These unexpected outcomes and the enduring impact my music has are what make my overseas shows so memorable. Every show is special and dear to me. I don't have favorite countries because each brings a unique experience. I could go on about all the amazing times, but these two stand out. Of course, there are many other honorable mentions: Saint Martin, Barbados, Saint Lucia, Guyana, Grenada – the list goes on throughout the Caribbean. Antigua holds a special place in my heart, and the Virgin Islands – the entire Caribbean is my home away from home. Let's not forget places like Toronto, Canada; the UK; Europe; and cities all over the US. Ultimately, stepping onto a stage and feeling the love from the audience embracing me and the music is incredibly fulfilling, and that creates a sense of memorability all on its own.


Destra Garcia

Caribbean EMagazine (CEM): If you could collaborate with any artist, living or dead, who would it be and why?


If I could collaborate with any artist, alive or dead, my ultimate choice would be Whitney Houston. Her voice has been a huge influence on me. Listening to her recordings and trying to emulate her singing style is what I believe trained my voice, even though I never had formal vocal training. When she passed away, I felt a deep sense of loss, even though we never met. I've met many celebrities and singers in my career, and meeting Whitney Houston was always a dream. Tragically, the one time she was in Tobago for the Jazz Festival, I was on tour myself. While I've been fortunate to meet and learn from other incredible artists like Patti LaBelle, Diana Ross, and Stevie Wonder—who are all in the same league of exceptional talent—none have impacted my life quite like Whitney Houston. If I could turn back time and collaborate with anyone, it would be her.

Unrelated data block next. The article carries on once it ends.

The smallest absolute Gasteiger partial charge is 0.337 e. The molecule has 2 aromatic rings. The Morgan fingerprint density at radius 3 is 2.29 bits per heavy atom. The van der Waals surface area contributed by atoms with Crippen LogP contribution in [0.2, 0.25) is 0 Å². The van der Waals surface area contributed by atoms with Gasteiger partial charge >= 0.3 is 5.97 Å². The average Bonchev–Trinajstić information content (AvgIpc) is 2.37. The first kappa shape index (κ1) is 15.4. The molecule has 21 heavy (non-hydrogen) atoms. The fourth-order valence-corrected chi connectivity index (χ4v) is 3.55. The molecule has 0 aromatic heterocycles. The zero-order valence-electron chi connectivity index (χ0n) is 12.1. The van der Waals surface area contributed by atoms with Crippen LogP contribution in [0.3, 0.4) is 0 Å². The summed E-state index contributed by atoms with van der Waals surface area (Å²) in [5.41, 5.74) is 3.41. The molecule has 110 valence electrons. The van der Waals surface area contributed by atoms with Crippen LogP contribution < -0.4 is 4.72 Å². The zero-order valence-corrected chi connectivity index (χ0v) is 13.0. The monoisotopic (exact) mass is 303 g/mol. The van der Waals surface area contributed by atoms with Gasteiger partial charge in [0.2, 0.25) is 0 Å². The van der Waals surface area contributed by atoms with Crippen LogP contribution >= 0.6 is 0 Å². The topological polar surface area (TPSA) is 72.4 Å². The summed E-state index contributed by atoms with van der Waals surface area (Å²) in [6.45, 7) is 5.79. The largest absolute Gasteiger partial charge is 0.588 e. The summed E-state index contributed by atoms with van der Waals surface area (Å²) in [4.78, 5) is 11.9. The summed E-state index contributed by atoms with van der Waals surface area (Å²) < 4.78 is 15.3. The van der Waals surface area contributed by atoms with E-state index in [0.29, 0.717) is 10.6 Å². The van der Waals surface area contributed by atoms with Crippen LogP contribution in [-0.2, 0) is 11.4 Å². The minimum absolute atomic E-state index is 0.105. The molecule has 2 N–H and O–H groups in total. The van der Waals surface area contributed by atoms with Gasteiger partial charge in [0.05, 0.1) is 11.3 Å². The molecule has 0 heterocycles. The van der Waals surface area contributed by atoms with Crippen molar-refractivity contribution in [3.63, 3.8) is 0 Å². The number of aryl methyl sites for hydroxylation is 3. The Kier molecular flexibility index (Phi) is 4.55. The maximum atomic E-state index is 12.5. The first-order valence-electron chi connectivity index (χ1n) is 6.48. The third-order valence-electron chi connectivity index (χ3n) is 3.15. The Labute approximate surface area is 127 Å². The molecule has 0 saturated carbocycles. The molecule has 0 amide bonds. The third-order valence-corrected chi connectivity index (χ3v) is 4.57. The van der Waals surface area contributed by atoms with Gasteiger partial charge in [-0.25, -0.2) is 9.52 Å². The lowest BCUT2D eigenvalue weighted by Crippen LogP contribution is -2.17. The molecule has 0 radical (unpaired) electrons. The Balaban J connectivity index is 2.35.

My second choice would be Bob Marley. As a fellow Caribbean icon, he's another huge inspiration. I would absolutely love to create something that blends my vibe with his legendary style.


Caribbean EMagazine (CEM): Tell us about a hidden talent or hobby of yours that fans might not know about.


It turns out some fans might be surprised to learn that I speak both French and Spanish! This language fluency is a bit of a hidden talent. As for hobbies, I'm actually a quite skilled swimmer. I even swam competitively for my school. So, these are a couple of things that people might not know about me.


Caribbean EMagazine (CEM): If you could time travel to any era for a day, where would you go and why?


If I could travel through time for a day, the 1980s would be a tempting destination. However, I wouldn't want to be a child during that era. The chance to be a grown-up in the 80s, rocking the vibrant colors, the bold fashion, and channeling my inner Madonna – that's the real draw. The music scene back then was fantastic as well! It's the combination of the era's energy, style, and music that makes the 80s so appealing for a time jump.


Caribbean EMagazine (CEM): What's the craziest fan encounter you've ever had?